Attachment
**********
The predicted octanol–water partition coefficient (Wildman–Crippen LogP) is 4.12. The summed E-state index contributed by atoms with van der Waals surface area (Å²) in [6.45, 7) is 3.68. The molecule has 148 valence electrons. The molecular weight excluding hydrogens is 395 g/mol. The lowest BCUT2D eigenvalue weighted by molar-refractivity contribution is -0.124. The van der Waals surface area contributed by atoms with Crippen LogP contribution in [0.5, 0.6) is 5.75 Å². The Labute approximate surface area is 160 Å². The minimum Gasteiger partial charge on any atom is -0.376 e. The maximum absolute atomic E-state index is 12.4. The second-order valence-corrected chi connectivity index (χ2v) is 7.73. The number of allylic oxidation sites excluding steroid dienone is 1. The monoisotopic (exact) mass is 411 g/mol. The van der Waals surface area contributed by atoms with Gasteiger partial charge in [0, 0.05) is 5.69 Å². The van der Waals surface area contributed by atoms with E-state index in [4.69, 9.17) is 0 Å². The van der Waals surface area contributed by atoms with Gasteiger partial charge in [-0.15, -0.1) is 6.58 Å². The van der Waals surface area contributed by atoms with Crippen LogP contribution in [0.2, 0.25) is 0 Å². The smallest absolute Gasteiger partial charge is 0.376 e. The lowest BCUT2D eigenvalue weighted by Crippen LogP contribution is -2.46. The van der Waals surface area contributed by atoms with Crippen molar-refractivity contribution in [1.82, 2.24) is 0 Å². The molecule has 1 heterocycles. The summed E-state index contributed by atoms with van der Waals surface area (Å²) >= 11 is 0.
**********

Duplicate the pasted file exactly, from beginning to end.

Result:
The predicted octanol–water partition coefficient (Wildman–Crippen LogP) is 4.12. The summed E-state index contributed by atoms with van der Waals surface area (Å²) in [6.45, 7) is 3.68. The molecule has 148 valence electrons. The molecular weight excluding hydrogens is 395 g/mol. The lowest BCUT2D eigenvalue weighted by molar-refractivity contribution is -0.124. The van der Waals surface area contributed by atoms with Crippen LogP contribution in [0.5, 0.6) is 5.75 Å². The Labute approximate surface area is 160 Å². The minimum Gasteiger partial charge on any atom is -0.376 e. The maximum absolute atomic E-state index is 12.4. The second-order valence-corrected chi connectivity index (χ2v) is 7.73. The number of allylic oxidation sites excluding steroid dienone is 1. The monoisotopic (exact) mass is 411 g/mol. The van der Waals surface area contributed by atoms with Gasteiger partial charge in [0, 0.05) is 5.69 Å². The van der Waals surface area contributed by atoms with E-state index in [4.69, 9.17) is 0 Å². The van der Waals surface area contributed by atoms with Gasteiger partial charge in [-0.15, -0.1) is 6.58 Å². The van der Waals surface area contributed by atoms with Crippen LogP contribution in [0.2, 0.25) is 0 Å². The smallest absolute Gasteiger partial charge is 0.376 e. The lowest BCUT2D eigenvalue weighted by Crippen LogP contribution is -2.46. The van der Waals surface area contributed by atoms with Crippen molar-refractivity contribution in [1.82, 2.24) is 0 Å². The molecule has 1 heterocycles. The summed E-state index contributed by atoms with van der Waals surface area (Å²) >= 11 is 0.